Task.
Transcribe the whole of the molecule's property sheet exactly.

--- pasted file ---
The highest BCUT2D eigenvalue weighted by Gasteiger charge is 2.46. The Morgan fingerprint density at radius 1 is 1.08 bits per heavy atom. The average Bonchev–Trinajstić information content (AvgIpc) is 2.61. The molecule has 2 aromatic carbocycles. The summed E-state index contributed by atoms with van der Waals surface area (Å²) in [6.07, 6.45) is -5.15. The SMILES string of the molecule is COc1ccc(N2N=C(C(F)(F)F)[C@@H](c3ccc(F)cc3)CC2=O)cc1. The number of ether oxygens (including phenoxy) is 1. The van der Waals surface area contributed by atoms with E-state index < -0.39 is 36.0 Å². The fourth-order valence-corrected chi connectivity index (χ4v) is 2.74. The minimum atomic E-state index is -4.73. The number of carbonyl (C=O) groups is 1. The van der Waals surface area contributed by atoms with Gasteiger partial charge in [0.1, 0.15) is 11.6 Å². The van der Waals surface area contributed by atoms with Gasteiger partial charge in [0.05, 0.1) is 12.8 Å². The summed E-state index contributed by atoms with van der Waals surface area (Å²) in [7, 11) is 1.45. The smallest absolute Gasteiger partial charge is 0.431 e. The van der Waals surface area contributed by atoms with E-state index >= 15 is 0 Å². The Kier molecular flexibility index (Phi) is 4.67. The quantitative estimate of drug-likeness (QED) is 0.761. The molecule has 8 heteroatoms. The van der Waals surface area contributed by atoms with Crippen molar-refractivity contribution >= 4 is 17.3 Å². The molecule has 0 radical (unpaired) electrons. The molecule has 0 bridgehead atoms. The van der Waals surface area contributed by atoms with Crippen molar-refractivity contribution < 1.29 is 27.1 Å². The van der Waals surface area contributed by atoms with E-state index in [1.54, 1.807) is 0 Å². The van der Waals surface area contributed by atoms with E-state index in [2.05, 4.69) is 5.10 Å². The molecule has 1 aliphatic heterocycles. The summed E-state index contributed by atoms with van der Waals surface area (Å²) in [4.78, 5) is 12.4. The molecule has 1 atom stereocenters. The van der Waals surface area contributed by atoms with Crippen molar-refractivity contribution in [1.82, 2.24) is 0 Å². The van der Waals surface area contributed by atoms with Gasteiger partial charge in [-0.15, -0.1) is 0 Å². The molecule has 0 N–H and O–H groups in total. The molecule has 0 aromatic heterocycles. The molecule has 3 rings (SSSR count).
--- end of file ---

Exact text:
The highest BCUT2D eigenvalue weighted by Gasteiger charge is 2.46. The Morgan fingerprint density at radius 1 is 1.08 bits per heavy atom. The average Bonchev–Trinajstić information content (AvgIpc) is 2.61. The molecule has 2 aromatic carbocycles. The summed E-state index contributed by atoms with van der Waals surface area (Å²) in [6.07, 6.45) is -5.15. The SMILES string of the molecule is COc1ccc(N2N=C(C(F)(F)F)[C@@H](c3ccc(F)cc3)CC2=O)cc1. The number of ether oxygens (including phenoxy) is 1. The van der Waals surface area contributed by atoms with E-state index < -0.39 is 36.0 Å². The fourth-order valence-corrected chi connectivity index (χ4v) is 2.74. The minimum atomic E-state index is -4.73. The number of carbonyl (C=O) groups is 1. The van der Waals surface area contributed by atoms with Gasteiger partial charge in [0.1, 0.15) is 11.6 Å². The van der Waals surface area contributed by atoms with Gasteiger partial charge in [0.05, 0.1) is 12.8 Å². The summed E-state index contributed by atoms with van der Waals surface area (Å²) in [7, 11) is 1.45. The smallest absolute Gasteiger partial charge is 0.431 e. The van der Waals surface area contributed by atoms with E-state index >= 15 is 0 Å². The Kier molecular flexibility index (Phi) is 4.67. The quantitative estimate of drug-likeness (QED) is 0.761. The molecule has 8 heteroatoms. The van der Waals surface area contributed by atoms with Crippen molar-refractivity contribution >= 4 is 17.3 Å². The molecule has 0 radical (unpaired) electrons. The molecule has 0 bridgehead atoms. The van der Waals surface area contributed by atoms with Crippen molar-refractivity contribution < 1.29 is 27.1 Å². The van der Waals surface area contributed by atoms with E-state index in [1.54, 1.807) is 0 Å². The van der Waals surface area contributed by atoms with E-state index in [2.05, 4.69) is 5.10 Å². The molecule has 1 aliphatic heterocycles. The summed E-state index contributed by atoms with van der Waals surface area (Å²) in [4.78, 5) is 12.4. The molecule has 1 atom stereocenters. The van der Waals surface area contributed by atoms with Crippen molar-refractivity contribution in [1.82, 2.24) is 0 Å². The van der Waals surface area contributed by atoms with Gasteiger partial charge in [-0.15, -0.1) is 0 Å². The molecule has 0 N–H and O–H groups in total. The molecule has 0 aromatic heterocycles. The molecule has 3 rings (SSSR count).